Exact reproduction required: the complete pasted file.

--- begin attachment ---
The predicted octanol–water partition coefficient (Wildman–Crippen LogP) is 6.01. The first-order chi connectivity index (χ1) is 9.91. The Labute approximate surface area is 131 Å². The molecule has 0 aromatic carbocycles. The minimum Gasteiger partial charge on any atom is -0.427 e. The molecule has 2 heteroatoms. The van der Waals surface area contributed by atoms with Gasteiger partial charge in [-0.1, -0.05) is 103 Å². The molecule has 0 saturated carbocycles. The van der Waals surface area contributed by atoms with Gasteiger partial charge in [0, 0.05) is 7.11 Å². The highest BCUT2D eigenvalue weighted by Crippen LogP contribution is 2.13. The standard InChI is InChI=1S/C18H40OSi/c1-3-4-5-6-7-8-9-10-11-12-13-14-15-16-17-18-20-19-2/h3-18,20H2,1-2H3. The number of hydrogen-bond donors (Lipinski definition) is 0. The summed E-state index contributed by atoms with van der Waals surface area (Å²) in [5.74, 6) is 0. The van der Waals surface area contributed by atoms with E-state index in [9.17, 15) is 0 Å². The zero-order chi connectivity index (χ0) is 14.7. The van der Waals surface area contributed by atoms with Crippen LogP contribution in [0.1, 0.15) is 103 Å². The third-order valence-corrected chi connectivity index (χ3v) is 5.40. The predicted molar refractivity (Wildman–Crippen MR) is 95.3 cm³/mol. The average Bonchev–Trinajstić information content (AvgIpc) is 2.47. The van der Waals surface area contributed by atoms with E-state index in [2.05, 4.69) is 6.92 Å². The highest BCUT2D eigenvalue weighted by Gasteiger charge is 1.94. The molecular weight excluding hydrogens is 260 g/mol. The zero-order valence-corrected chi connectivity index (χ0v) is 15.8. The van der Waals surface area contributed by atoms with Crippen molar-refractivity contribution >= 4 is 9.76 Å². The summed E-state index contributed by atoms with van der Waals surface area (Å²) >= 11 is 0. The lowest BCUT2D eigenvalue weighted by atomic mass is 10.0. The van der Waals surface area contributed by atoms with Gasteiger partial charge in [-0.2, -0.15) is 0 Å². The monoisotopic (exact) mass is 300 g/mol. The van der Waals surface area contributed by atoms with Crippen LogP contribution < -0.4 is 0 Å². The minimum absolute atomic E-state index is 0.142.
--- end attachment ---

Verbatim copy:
The predicted octanol–water partition coefficient (Wildman–Crippen LogP) is 6.01. The first-order chi connectivity index (χ1) is 9.91. The Labute approximate surface area is 131 Å². The molecule has 0 aromatic carbocycles. The minimum Gasteiger partial charge on any atom is -0.427 e. The molecule has 2 heteroatoms. The van der Waals surface area contributed by atoms with Gasteiger partial charge in [-0.1, -0.05) is 103 Å². The molecule has 0 saturated carbocycles. The van der Waals surface area contributed by atoms with Gasteiger partial charge in [0, 0.05) is 7.11 Å². The highest BCUT2D eigenvalue weighted by Crippen LogP contribution is 2.13. The standard InChI is InChI=1S/C18H40OSi/c1-3-4-5-6-7-8-9-10-11-12-13-14-15-16-17-18-20-19-2/h3-18,20H2,1-2H3. The number of hydrogen-bond donors (Lipinski definition) is 0. The summed E-state index contributed by atoms with van der Waals surface area (Å²) in [5.74, 6) is 0. The van der Waals surface area contributed by atoms with E-state index in [9.17, 15) is 0 Å². The zero-order chi connectivity index (χ0) is 14.7. The van der Waals surface area contributed by atoms with Crippen LogP contribution in [0.1, 0.15) is 103 Å². The third-order valence-corrected chi connectivity index (χ3v) is 5.40. The predicted molar refractivity (Wildman–Crippen MR) is 95.3 cm³/mol. The average Bonchev–Trinajstić information content (AvgIpc) is 2.47. The van der Waals surface area contributed by atoms with E-state index in [2.05, 4.69) is 6.92 Å². The highest BCUT2D eigenvalue weighted by Gasteiger charge is 1.94. The molecular weight excluding hydrogens is 260 g/mol. The zero-order valence-corrected chi connectivity index (χ0v) is 15.8. The van der Waals surface area contributed by atoms with Crippen molar-refractivity contribution >= 4 is 9.76 Å². The summed E-state index contributed by atoms with van der Waals surface area (Å²) >= 11 is 0. The lowest BCUT2D eigenvalue weighted by atomic mass is 10.0. The van der Waals surface area contributed by atoms with Gasteiger partial charge in [-0.2, -0.15) is 0 Å². The monoisotopic (exact) mass is 300 g/mol. The van der Waals surface area contributed by atoms with Crippen LogP contribution < -0.4 is 0 Å². The minimum absolute atomic E-state index is 0.142.